Edmonton has 3 out of ten best new restaurants

Spotlight Staff

Air Canada is pleased to announce this year’s Top 10 list of Canada’s Best New Restaurants in partnership with American Express.
For his fifth year as Air Canada enRoute’s restaurant critic, award-winning writer Andrew Braithwaite ate his way across the country, dining in over 30 new restaurants before whittling the contenders down to the ten.
The first-place ranking went to Battuto, a 20-seat Italian diner in Quebec City where chef Guillaume St-Pierre and his three-person team dazzle with their creativity and ingenuity in just 400 square feet.
Similarly small, chef-run spots nabbed second and third place – Canis in Toronto and Bar Von Der Fels in Calgary, respectively.
“Restaurants were sized down in 2017,” says Braithwaite, “and smaller rooms shrink the distance between these talented chefs and our taste buds – so we diners spend more time interacting with a restaurant’s best people.”
But Edmonton was the surprise of the year, with a record three restaurants making the list: Clementine, Café Linnea and Alder Room.
“Edmonton felt like a different city than the one I’d visited on my four previous tours, and the new hockey arena is a game-changer,” noted Braithwaite.
“The cocktail scene has always been strong, and there’s clearly a passion for creating art on the plate, too.”
“For the 16th year running, Air Canada is delighted to help shine a global light on Canada’s incredible food and drink culture, especially with this year marking Canada’s 150th anniversary,” says Andy Shibata, Managing Director, Brand, Air Canada.
“We are proud to celebrate the ingenious chefs and restaurateurs across the country and are committed to sharing valuable travel and dining experiences and insights with our customers.”
>From plums masquerading as olives at Alder Room in Edmonton to a tangle of Humboldt squid parading as slippery udon noodles at Canis in Toronto, magic was a common theme among this year’s winners.
Brunch crossed over, with champagne and toast soldiers for breakfast at Edmonton’s Café Linnea and a buckwheat crepe with aged egg yolk for dinner at Mak N Ming in Vancouver.
Chefs also took the art of fermentation way beyond sourdough, applying it to carrot juice, shishito-jang and even ice cream.
And they got serious about music, too, curating their own Spotify playlists that are as idiosyncratic as their wine lists.

Here’s the complete list of Air Canada’s Best New Restaurants 2017:

BATTUTO (Quebec City): The one-time home to a humble snack bar now houses an intimate yet modern trattoria where a mighty team of four serves up paper-thin rounds of Charlevoix-pork lonza and zests fresh orange over bitter raw endives and grilled octopus within front-row proximity.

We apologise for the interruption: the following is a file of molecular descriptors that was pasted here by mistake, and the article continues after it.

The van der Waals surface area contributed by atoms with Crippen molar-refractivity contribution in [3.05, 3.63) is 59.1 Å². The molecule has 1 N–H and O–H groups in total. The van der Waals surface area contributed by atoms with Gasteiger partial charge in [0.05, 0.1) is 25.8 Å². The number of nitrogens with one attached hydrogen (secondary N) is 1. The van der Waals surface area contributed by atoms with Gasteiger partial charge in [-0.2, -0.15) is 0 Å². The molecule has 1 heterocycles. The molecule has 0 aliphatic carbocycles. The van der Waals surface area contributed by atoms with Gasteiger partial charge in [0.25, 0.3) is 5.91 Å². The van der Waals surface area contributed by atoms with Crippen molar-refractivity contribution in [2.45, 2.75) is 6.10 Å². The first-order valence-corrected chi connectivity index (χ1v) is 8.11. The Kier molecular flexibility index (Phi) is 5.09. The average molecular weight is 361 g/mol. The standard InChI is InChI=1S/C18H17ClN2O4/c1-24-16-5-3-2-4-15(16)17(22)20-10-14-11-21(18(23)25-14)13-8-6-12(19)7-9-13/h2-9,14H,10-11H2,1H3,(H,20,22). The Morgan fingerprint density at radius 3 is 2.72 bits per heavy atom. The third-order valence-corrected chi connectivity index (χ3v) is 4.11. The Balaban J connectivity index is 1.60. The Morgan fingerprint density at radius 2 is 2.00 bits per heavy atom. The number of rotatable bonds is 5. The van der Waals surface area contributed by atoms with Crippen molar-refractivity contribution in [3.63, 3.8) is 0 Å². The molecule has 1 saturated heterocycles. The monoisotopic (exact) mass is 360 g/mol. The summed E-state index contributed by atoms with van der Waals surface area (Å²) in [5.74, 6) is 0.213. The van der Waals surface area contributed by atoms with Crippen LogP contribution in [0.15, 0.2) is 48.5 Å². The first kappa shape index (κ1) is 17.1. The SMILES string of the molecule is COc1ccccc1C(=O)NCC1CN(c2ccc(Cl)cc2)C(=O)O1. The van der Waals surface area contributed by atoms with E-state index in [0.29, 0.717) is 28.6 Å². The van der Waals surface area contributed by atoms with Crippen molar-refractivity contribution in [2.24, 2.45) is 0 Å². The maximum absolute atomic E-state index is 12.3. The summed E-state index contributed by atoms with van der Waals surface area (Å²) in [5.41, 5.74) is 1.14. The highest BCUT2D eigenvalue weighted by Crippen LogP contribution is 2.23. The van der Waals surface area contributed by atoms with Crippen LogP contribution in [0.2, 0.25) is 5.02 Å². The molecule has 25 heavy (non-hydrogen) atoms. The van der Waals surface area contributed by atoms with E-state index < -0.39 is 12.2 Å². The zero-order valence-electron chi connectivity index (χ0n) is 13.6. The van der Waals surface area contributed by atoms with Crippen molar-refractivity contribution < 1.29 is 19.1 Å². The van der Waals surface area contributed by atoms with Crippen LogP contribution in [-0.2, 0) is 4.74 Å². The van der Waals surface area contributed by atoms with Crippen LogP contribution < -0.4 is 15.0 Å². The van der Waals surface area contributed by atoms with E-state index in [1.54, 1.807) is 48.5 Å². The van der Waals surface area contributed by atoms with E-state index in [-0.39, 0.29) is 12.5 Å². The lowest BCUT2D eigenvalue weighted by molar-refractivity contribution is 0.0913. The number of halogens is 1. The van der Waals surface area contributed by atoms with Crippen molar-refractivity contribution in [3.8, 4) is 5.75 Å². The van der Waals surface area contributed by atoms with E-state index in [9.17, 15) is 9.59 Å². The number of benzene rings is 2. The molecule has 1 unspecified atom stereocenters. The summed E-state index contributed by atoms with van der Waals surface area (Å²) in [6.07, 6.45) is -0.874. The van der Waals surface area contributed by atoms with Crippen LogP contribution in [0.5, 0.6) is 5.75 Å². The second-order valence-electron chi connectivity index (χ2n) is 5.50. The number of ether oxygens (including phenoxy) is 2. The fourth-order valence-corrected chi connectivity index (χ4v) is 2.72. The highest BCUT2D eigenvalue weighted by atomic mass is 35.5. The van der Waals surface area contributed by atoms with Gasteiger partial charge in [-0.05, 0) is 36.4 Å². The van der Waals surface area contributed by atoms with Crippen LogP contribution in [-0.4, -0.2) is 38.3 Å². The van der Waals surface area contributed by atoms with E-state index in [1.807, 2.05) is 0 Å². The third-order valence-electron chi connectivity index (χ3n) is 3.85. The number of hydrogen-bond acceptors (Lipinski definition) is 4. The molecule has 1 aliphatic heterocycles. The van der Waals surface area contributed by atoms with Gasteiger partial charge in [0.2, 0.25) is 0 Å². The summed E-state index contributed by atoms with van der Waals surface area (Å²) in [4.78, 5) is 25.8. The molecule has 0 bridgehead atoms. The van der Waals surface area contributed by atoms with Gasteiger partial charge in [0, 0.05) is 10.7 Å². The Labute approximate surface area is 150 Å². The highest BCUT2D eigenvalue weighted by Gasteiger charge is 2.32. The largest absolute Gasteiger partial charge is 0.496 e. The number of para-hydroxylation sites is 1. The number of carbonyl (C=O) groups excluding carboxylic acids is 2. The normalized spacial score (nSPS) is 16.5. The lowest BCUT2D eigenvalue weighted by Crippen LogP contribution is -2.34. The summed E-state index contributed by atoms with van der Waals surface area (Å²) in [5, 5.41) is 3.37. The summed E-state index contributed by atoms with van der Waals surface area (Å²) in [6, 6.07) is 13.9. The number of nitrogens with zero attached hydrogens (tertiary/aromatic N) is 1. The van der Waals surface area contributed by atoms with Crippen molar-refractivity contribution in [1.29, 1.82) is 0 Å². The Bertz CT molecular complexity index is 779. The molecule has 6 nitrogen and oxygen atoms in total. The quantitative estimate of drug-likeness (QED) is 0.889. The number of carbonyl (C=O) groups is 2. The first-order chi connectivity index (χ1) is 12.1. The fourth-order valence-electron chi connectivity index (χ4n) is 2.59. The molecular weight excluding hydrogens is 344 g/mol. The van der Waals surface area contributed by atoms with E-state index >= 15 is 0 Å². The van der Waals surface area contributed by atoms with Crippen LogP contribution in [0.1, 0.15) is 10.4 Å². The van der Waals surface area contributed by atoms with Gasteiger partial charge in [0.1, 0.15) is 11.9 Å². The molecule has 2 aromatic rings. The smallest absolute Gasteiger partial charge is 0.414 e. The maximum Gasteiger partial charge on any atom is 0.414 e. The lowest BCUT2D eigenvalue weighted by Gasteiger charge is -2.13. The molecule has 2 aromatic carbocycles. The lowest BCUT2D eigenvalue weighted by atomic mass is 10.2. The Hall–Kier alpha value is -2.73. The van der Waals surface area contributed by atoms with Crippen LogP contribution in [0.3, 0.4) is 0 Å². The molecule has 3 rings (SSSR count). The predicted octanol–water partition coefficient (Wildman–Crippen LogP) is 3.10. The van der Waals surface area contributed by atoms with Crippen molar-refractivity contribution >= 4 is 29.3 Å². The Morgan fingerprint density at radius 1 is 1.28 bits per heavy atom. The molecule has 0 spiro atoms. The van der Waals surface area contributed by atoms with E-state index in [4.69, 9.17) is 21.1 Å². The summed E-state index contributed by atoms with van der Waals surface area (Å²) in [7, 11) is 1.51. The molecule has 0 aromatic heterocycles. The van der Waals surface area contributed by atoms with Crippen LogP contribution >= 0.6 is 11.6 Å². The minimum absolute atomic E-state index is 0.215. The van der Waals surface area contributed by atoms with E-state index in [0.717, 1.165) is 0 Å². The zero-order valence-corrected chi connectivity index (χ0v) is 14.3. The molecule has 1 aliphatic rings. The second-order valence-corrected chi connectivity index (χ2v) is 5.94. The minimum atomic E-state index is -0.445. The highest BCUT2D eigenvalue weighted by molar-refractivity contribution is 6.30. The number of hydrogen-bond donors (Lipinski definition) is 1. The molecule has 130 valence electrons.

CANIS (Toronto): The stripped-down wood-and-concrete minimalism keeps you focused on a parade of new flavours: from sweet raw scallop in fermented green-tomato broth with herbal notes of lemon basil and flowering coriander to a brilliant dessert of Campari-soaked cherries on koji-infused barley ice cream.
BAR VON DER FELS (Calgary): This mod little wine bar is home to some sneaky-serious good cooking. The tiny open kitchen employs an arsenal of secret weapons, like activated charcoal, yuzu kosho and squid ink, to accompany swoon-worthy wines.
MAK N MING (Vancouver): A repeat appearance on this list for chef Makoto Ono, as the likes of his butter-poached lobster and potato-two-ways are served up in this intimate red-cedar-clad space. The kasu semifreddo with rose-petal jelly perfumes the tail end of the culinary journey along an imaginary Franco-Japanese border.
CLEMENTINE (Edmonton): The trio known as Volstead Act present a not-quite-French bistro-on-the-Prairies full of pleasing twists and turns. Case in point: The duck breast comes with oven-crisped leeks and shiitakes, in a duck broth unexpectedly spiked with Korean gochujang.
CAFÉ LINNEA (Edmonton): Experience an almost magical way with eggs by day. By night, sip a smoky dry cider from Brittany and cut into an impeccably seared pork chop partnered with creamed stinging nettles. Yogurt pannacotta spritzed with St-Germain is a choice closer, noon or night.
RIVIERA (Ottawa): The Parliament Hill-adjacent space adds an evening buzz to the otherwise quiet Sparks Street. The double-sided drinks list is the size of a broadsheet newspaper, and honest dishes of venison tartare or panko-crusted chicken Kiev command repeat withdrawals from this former bank turned art deco dining room.
BROTHERS FOOD & WINE (Toronto): The rumbling from the subway station below only amplifies the thrills at this tiny restaurant, where a glass of Jura vin jaune brings aromas of nuts and curry spice to the bitter endive and walnuts atop a beef tenderloin carpaccio, while vintage Erykah Badu electrifies the hi-fi.
MARCONI (Montreal): At this corner bistro in Montreal’s Mile-Ex, aromatic white gazpacho is poured à table, dashi gelée and shredded nori accompany the lime-cured Arctic char and a sprightly Quebec rosé is waiting in the wooden wine cooler – a restored dépanneur fridge salvaged from the building’s former occupant.
ALDER ROOM (Edmonton): Begin your evening snacking on quail eggs rolled in vegetable ash, marvel at more than a dozen inventive courses from the brick hearth and don’t miss outlandish housemade juices like Anjou pear, horseradish and black trumpet mushroom – the result of tireless experimentation at the juicing hands of chef Ben Staley.

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